Games, Guns and Glory: The Birth of Home Video Games – newton.physics.arizona.edu/~hart/vgh/main.html
All Game Guide – Channel F – www.allgame.com/platform.php?id=45
Classified ad for the Channel F/Fairchild Video Entertainment System from Byte, pg. 196, Oct 1977
Changing the Channel
Channel F Division Sold Off
Fairchild Annual Report to Employees 1976 –
Saunders, Glenn. “Stella at 20, Pts. 1 & 2” Glenn Saunders, 1997. Accessed 1998. Rick Maurer describing his video game creation work prior to joining Atari.
Videogaming Illustrated, “Eye On: ABC’s”, pg. 10, Oct 1982. “Never mind the 400,000 people who had purchased units: Fairchild Electronics had no desire to go head-to-head against Atari…” Retrieved from the Internet Archive, Videogaming Illustrated collection, Sep 14, 2015.
Creative Computing, “Et Ceterea: Heath, Fairchild and Bally”, pg. 6, Oct 1979. “Fairchild, apparently because of mounting losses in the wristwatch division, has pulled back sharply from consumer products and is no longer marketing Channel F or cartridges for it.” “Schlumberger, a large French industrial holding company… made a cash tender offer for Fairchild” Retrieved from the Internet Archive, Creative Computing collection, Sep 29 2015.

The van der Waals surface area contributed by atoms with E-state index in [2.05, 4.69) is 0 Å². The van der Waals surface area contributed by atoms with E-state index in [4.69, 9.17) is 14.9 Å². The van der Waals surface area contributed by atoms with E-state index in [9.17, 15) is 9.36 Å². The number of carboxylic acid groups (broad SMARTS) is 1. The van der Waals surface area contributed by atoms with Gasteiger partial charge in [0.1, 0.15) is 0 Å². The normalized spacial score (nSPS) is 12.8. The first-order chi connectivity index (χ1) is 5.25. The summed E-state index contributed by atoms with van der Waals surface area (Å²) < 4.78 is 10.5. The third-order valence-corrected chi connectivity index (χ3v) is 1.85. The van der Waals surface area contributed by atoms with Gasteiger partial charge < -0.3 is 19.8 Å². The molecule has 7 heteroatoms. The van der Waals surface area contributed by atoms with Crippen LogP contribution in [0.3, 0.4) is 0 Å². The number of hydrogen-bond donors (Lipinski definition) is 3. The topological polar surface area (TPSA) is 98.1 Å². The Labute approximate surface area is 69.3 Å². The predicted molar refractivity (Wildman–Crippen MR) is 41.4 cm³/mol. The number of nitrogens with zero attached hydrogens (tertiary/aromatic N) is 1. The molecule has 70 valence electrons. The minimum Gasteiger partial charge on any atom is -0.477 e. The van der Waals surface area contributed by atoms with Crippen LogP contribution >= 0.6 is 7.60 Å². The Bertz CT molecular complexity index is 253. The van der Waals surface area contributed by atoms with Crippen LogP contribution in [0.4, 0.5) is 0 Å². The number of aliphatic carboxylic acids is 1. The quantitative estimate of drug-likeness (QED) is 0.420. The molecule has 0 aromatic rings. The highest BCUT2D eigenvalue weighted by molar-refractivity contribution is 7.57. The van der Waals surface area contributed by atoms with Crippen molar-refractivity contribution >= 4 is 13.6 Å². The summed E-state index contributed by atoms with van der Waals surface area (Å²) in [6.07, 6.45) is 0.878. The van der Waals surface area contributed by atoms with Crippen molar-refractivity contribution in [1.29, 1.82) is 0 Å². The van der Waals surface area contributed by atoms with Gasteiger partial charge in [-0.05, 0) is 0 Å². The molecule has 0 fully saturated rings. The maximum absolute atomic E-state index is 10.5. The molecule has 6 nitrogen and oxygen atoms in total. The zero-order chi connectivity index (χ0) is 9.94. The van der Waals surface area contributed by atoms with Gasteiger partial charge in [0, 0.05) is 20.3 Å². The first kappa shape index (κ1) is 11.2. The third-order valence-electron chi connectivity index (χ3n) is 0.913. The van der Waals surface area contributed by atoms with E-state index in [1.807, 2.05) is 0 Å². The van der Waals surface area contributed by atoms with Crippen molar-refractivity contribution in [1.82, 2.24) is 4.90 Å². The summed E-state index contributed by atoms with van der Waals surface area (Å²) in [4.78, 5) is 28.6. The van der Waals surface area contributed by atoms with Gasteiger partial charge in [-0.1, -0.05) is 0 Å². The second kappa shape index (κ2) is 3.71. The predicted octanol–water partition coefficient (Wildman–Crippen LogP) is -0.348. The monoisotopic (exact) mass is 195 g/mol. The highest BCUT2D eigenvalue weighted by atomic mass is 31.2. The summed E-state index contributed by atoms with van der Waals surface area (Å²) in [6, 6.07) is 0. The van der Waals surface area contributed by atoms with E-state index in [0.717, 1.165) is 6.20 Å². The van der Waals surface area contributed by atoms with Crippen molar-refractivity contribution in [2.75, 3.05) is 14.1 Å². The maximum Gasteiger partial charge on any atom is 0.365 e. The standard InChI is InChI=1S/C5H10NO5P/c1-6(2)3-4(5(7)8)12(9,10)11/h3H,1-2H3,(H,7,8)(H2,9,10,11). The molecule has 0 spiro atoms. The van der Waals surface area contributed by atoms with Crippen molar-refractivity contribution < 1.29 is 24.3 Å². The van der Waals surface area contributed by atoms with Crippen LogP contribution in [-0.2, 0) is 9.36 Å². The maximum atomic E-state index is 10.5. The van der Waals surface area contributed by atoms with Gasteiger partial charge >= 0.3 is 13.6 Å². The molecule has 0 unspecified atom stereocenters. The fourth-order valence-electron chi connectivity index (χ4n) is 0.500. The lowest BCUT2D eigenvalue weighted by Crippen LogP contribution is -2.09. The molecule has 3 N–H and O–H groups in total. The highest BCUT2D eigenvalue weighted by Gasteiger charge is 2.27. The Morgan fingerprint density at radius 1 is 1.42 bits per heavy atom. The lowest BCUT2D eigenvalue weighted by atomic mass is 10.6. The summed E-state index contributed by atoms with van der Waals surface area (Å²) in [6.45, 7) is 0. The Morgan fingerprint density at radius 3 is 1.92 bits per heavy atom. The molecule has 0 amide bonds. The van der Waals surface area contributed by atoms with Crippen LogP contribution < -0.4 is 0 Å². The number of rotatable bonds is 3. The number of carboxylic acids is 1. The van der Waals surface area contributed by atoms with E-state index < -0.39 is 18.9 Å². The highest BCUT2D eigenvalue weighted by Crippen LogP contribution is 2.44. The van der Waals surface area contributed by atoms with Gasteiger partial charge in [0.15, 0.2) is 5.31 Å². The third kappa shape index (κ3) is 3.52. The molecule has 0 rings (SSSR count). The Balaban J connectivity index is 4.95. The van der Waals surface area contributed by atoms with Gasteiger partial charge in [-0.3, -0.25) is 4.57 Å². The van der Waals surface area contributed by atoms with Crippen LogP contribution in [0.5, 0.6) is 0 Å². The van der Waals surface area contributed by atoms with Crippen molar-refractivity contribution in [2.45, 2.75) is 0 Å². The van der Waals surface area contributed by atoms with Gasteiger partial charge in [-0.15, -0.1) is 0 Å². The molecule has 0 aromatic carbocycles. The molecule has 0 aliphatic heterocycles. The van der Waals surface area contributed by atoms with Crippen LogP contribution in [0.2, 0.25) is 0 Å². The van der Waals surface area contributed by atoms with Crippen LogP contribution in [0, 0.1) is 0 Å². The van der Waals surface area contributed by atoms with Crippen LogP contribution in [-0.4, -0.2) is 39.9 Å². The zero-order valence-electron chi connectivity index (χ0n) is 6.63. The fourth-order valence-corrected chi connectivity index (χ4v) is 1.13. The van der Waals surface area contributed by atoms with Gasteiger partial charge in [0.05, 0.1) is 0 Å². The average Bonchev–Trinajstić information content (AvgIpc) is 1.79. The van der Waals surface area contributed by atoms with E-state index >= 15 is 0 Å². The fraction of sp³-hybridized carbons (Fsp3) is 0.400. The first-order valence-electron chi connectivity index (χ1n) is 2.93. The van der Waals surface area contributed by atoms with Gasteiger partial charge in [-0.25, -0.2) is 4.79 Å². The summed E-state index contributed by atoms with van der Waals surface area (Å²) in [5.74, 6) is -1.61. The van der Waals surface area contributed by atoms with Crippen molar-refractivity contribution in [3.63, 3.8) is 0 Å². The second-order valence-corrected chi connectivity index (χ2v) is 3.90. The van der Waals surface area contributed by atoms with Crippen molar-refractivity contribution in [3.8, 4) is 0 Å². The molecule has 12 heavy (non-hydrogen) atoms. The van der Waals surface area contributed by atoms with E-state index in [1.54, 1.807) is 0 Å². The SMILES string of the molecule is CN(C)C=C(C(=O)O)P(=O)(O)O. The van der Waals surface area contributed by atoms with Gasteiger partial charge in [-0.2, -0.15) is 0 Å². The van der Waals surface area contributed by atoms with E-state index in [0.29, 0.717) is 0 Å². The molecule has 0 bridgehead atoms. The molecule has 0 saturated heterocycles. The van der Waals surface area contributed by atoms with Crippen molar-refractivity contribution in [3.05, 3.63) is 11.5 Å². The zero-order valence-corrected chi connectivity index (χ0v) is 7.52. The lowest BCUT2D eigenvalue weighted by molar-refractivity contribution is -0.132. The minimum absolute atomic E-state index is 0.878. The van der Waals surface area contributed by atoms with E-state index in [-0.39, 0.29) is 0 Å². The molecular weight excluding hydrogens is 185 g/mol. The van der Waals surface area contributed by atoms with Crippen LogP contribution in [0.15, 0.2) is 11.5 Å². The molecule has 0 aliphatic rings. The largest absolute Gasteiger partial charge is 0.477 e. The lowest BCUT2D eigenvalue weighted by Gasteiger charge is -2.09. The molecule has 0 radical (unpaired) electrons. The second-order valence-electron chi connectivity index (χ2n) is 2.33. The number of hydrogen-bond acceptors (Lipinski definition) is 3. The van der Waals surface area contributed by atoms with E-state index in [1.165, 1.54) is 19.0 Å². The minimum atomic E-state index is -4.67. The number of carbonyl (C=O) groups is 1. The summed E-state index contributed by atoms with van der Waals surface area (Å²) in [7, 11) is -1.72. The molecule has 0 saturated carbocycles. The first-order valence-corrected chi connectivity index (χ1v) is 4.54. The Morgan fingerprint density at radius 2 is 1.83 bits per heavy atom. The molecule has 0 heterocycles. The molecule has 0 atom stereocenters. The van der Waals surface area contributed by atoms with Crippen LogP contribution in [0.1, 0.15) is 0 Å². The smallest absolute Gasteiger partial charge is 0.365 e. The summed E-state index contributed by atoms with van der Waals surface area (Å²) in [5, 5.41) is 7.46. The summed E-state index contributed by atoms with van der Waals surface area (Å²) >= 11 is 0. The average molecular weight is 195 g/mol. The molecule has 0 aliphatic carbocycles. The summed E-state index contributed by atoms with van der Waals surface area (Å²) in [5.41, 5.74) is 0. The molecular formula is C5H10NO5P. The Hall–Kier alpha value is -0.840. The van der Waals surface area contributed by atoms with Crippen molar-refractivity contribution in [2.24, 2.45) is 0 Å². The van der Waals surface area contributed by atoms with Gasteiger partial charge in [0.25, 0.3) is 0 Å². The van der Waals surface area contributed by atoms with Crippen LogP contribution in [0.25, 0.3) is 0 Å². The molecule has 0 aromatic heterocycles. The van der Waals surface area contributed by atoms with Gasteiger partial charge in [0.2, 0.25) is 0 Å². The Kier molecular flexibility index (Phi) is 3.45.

Electronic Games, “Player’s Guide to Programmable Videogames: Zircon Revives the Channel F” by the staff of Electronic Games, pg. 43, Winter 1981
Atari2600.com Classic Gold Video Game Museum – atari2600.com/museum/GamMuseum.html
2600 Connection, “Atari VCS/2600 Controllers” – www.2600connection.com/faq/controllers/faq_controllers.html
The New York Times, “Gerald A. Lawson, a Pioneer in Video Games, Dies at 70” by Bruce Weber, pg. A24, April 14 2011
Image of the Zircon Video Command joystick from Atari2600.com Online Store
Montgomery Ward 1978 Christmas catalog page from Wishbook Flickr photo stream
Buckwalter, Len. “11 – Consumer’s Guide to Video Games.” Comp. The History of How We Play. Video Games. New York: Grosset & Dunlap, 1977. 64. Internet Archive. Web. 24 Sept. 2019. Image of Channel F on TV with American flag displayed.
External Links (Click to view)